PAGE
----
We before me

The Standard January 15, 2020

A recurring theme in the Apostle Paul’s first letter to the Church in Corinth is the importance of acting in ways that build up and unify the entire body of Christ. As Christians Paul says that our individual interests must take a back seat to what is best for the collective. We also must consider how our actions affect the perception of the church to the outside world. He addresses divisions that are taking place in the Corinthian Church and sexual immorality that is defiling it.

In chapter six Paul says that believers should be sure to avoid taking legal grievances against each other to be heard by those outside of the faith. “To have lawsuits at all with one another is already a defeat for you. Why not rather suffer wrong? Why not rather be defrauded?” (1 Corinthians 6:7) In Paul’s mind it is unthinkable for the “saints” to have unbelievers settle their disputes. He says it would be preferable for them to have a fellow Christian hear their case or simply to allow the wrong to stand.

Paul goes on to talk about food sacrificed to idols and the freedoms of believers in what they eat, but that we must surrender our liberties if it will help a sister or brother whose faith is newer or not as strong.  “But take care that this right of yours does not somehow become a stumbling block to the weak. For if anyone sees you who have knowledge eating in an idol’s temple, will he not be encouraged, if his conscience is weak, to eat food offered to idols? And so by your knowledge this weak person is destroyed, the brother for whom Christ died. Thus, sinning against your brothers and wounding their conscience when it is weak, you sin against Christ. Therefore, if food makes my brother stumble, I will never eat meat, lest I make my brother stumble.” (1 Corinthians 8: 9-13) “Nevertheless, we have not made use of this right, but we endure anything rather than put an obstacle in the way of the gospel of Christ.” (1 Corinthians 9:12b)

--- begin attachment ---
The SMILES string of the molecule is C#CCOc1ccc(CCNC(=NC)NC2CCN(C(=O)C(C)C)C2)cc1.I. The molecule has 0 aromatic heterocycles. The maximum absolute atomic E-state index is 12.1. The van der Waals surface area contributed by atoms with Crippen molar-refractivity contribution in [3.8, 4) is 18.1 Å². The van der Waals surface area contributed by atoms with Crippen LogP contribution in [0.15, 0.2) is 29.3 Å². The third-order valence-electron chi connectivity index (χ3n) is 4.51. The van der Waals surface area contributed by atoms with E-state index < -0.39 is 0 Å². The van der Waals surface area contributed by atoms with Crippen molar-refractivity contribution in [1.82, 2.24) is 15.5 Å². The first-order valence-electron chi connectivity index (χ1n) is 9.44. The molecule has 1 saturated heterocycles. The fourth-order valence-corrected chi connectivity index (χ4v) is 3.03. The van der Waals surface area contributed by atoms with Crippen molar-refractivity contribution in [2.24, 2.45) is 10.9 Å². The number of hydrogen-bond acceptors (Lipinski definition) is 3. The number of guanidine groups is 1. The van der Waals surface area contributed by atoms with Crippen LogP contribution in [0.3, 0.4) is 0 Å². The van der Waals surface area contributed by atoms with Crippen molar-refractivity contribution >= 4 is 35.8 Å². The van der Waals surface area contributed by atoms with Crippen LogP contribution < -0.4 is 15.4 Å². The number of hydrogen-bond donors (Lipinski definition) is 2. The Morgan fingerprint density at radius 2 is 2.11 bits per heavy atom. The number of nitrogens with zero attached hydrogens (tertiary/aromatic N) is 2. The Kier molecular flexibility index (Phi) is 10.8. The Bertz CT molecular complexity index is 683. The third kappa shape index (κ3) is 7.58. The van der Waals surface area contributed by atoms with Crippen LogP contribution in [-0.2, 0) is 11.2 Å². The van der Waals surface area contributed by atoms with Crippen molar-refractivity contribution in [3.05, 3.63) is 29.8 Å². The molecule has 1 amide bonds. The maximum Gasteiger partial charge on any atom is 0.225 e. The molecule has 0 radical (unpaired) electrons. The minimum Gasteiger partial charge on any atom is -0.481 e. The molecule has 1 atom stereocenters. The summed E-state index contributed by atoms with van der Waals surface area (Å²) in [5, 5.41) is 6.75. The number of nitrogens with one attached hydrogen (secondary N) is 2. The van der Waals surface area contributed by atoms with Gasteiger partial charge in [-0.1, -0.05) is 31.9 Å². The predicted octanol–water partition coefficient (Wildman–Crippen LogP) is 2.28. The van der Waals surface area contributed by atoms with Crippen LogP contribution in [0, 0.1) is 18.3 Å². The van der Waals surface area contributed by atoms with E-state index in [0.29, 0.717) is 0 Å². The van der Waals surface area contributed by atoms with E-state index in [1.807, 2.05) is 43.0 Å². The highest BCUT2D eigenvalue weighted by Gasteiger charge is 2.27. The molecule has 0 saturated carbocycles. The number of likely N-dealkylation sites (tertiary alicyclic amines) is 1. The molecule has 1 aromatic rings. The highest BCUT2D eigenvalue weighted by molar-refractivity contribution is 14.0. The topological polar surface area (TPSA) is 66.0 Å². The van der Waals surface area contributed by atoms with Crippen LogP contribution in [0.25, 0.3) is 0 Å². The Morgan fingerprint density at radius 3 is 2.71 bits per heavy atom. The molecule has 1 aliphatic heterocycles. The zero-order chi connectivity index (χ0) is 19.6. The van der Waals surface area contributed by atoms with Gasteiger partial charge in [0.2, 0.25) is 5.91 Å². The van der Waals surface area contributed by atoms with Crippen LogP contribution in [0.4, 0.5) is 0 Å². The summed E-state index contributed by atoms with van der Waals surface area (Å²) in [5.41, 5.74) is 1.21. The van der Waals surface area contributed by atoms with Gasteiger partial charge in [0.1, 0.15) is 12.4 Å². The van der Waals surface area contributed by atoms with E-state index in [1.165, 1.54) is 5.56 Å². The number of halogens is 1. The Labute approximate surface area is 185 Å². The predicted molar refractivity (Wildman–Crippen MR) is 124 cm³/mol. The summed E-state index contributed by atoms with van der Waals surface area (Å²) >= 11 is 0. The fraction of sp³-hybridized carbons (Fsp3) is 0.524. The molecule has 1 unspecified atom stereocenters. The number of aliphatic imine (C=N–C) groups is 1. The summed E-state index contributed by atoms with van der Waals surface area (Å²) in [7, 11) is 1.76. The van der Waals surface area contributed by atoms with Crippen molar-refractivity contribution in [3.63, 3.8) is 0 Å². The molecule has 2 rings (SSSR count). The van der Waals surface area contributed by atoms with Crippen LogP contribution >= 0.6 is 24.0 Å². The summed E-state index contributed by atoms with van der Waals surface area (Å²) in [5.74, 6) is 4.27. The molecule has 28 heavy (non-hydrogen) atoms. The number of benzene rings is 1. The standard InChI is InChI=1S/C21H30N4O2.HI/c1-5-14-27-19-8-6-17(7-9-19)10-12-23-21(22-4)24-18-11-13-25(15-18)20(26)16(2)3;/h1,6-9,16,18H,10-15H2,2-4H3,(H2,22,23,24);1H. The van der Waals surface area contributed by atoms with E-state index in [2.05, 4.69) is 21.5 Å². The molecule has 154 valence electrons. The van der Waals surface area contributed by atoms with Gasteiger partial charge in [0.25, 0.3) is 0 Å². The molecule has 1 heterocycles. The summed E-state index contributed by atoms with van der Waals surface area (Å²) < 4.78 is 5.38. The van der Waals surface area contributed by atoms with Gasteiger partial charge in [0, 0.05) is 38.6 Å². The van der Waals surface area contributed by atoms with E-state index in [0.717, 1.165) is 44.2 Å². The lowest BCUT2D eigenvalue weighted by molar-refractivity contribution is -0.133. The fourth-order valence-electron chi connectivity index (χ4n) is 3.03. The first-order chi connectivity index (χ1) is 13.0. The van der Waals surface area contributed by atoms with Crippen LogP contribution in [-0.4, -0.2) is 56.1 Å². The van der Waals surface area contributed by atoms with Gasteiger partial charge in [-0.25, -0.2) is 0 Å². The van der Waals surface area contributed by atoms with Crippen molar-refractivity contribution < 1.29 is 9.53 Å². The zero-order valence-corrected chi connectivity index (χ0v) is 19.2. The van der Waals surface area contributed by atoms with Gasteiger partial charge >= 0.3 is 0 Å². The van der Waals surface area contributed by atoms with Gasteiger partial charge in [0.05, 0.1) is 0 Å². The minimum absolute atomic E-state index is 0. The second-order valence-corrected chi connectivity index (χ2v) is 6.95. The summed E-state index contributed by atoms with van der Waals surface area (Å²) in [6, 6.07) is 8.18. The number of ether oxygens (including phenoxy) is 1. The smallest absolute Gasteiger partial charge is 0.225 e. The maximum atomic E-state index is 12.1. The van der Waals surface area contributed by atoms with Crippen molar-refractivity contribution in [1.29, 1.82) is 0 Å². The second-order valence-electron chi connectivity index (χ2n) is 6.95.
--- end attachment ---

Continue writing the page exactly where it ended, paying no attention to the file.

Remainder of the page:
“’All things are lawful,’ but not all things are helpful. ‘All things are lawful,’ but not all things build up. Let no one seek his own good, but the good of his neighbor.”  “So, whether you eat or drink, or whatever you do, do all to the glory of God. Give no offense to Jews or to Greeks or to the church of God, just as I try to please everyone in everything I do, not seeking my own advantage, but that of many, that they may be saved.”  (1 Corinthians 10:23-24, 31-33)

Undergirding much of our God-honoring behavior is the emphasis on building up the church. In Paul’s famous description of love he says that it does not insist on its own way. (1 Corinthians 13:5a) In forsaking our claim to rights or liberties when necessary we demonstrate a willingness to give up what is due us if it will mean boosting the faith of fellow Christians or promoting the good of the Church. This is called “we before me” in the world of sports.


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